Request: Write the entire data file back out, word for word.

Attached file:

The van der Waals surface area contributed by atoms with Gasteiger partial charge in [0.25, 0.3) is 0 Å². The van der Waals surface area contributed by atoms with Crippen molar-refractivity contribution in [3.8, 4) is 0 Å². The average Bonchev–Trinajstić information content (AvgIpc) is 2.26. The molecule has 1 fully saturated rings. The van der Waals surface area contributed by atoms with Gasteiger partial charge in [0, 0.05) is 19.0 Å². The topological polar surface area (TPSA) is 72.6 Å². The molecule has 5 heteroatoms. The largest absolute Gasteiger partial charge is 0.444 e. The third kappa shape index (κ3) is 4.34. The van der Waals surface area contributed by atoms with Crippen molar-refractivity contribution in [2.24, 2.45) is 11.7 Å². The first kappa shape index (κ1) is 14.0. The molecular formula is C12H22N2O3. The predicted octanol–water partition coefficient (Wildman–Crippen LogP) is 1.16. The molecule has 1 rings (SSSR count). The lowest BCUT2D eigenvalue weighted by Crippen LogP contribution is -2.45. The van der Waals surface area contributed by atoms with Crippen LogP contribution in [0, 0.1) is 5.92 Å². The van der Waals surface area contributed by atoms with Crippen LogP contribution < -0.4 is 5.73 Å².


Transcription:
The van der Waals surface area contributed by atoms with Gasteiger partial charge in [0.25, 0.3) is 0 Å². The van der Waals surface area contributed by atoms with Crippen molar-refractivity contribution in [3.8, 4) is 0 Å². The average Bonchev–Trinajstić information content (AvgIpc) is 2.26. The molecule has 1 fully saturated rings. The van der Waals surface area contributed by atoms with Gasteiger partial charge in [0, 0.05) is 19.0 Å². The topological polar surface area (TPSA) is 72.6 Å². The molecule has 5 heteroatoms. The largest absolute Gasteiger partial charge is 0.444 e. The third kappa shape index (κ3) is 4.34. The van der Waals surface area contributed by atoms with Crippen molar-refractivity contribution in [2.24, 2.45) is 11.7 Å². The first kappa shape index (κ1) is 14.0. The molecular formula is C12H22N2O3. The predicted octanol–water partition coefficient (Wildman–Crippen LogP) is 1.16. The molecule has 1 rings (SSSR count). The lowest BCUT2D eigenvalue weighted by Crippen LogP contribution is -2.45. The van der Waals surface area contributed by atoms with Crippen LogP contribution in [0, 0.1) is 5.92 Å². The van der Waals surface area contributed by atoms with Crippen LogP contribution < -0.4 is 5.73 Å².